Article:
Sound decision-making is a critical tool of any organization and its leaders and is directly related to its overall success. Whether you're an entry-level staff, mid-level manager, executive leader, or an independent business owner, knowing the skills to make the best decisions will positively impact your work environment.
To make sound decisions, let’s first look at poor decision making and how learning from bad choices can inform you to be better at decision-making in the future.
Poor decisions are based on some of the following issues:
1) Lack of valid information and full understanding of how the parts work as a whole. When you choose not to consider all available information, looking at only a portion of the data, you set yourself up for a riskier outcome and invite failure.
2) Lack of desire to take necessary action to make an informed choice. Some people make reactive or emotionally charged choices because they don’t know the steps to make a wise decision, or they avoid confronting a difficult situation and doing the necessary work to make a good choice. Decisions should NOT be made in haste. Learning to respond instead of reacting too quickly can be invaluable.
3) Lack of confidence for fear of making the wrong choice. Confidence is your platform for possibility. The lack of confidence in an individual to make a choice can put others in a tailspin creating a chaotic environment.
4) Indecision = NO DECISION. This is probably the worst offense of them all. Indecision comes from a place of fear and so the individual fails to make ANY choice at all and causes a "wavering" effect. Wavering can confuse your team’s vision and direction.
It is possible to overcome poor decision making – here are a few tips on how:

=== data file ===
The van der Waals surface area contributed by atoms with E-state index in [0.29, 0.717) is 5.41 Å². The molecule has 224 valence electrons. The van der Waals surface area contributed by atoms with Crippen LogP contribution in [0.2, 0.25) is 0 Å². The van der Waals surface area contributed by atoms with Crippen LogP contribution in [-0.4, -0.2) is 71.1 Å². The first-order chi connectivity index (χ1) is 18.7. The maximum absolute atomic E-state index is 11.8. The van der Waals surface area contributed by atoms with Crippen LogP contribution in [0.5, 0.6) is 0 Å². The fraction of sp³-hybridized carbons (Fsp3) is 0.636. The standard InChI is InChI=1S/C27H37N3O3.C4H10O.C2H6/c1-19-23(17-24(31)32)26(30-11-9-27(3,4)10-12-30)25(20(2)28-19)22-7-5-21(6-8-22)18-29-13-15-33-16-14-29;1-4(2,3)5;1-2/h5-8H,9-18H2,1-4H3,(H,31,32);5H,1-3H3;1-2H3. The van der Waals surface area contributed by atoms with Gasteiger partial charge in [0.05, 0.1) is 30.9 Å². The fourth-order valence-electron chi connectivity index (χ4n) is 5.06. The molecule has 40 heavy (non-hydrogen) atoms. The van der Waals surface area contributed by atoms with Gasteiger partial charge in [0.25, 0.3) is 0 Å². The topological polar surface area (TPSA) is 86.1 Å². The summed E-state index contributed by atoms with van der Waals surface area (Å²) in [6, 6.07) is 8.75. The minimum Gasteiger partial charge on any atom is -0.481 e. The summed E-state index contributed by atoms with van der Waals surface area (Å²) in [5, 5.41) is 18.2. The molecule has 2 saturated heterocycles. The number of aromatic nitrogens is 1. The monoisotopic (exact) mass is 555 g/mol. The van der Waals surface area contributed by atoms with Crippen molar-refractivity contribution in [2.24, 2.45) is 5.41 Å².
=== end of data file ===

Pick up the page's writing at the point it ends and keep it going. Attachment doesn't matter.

1) ALWAYS commit to looking at all data and understanding the situation at-hand. Choosing to have a wide perspective and open mind by gaining counsel or opinions from respected colleagues or confidants about what needs to be decided upon and the appropriate course of action can help reduce risk.
2) Understand what outcome is desired. If it's not clear what outcome is needed or wanted, then arriving at a choice will be even more challenging. Sometimes in the workplace you'll arrive at decisions by consensus, while other decisions will be made by one person. Knowing which type of decision is being made, how it will be made, and who will make it will help guide and reveal the path to your desired result.
3) Set a deadline for when a decision will be made. I cannot emphasize this enough. Yes, there will be times that you need to make a quick decision, I'm not referencing these. I'm talking about those times when you know you need to say cut your budget, lay-off an employee, or determine how you'll finance a business further. Establishing a deadline keeps you accountable for making the best choice and will help others that require their participation to be on-board.
Taking the time, effort, and data evaluation to methodically make a decision will help elevate your organization, your staff, and ultimately translate into success. #decisionmaking #business #bestpractices #leadership #productivity #workplace #humanresources #executive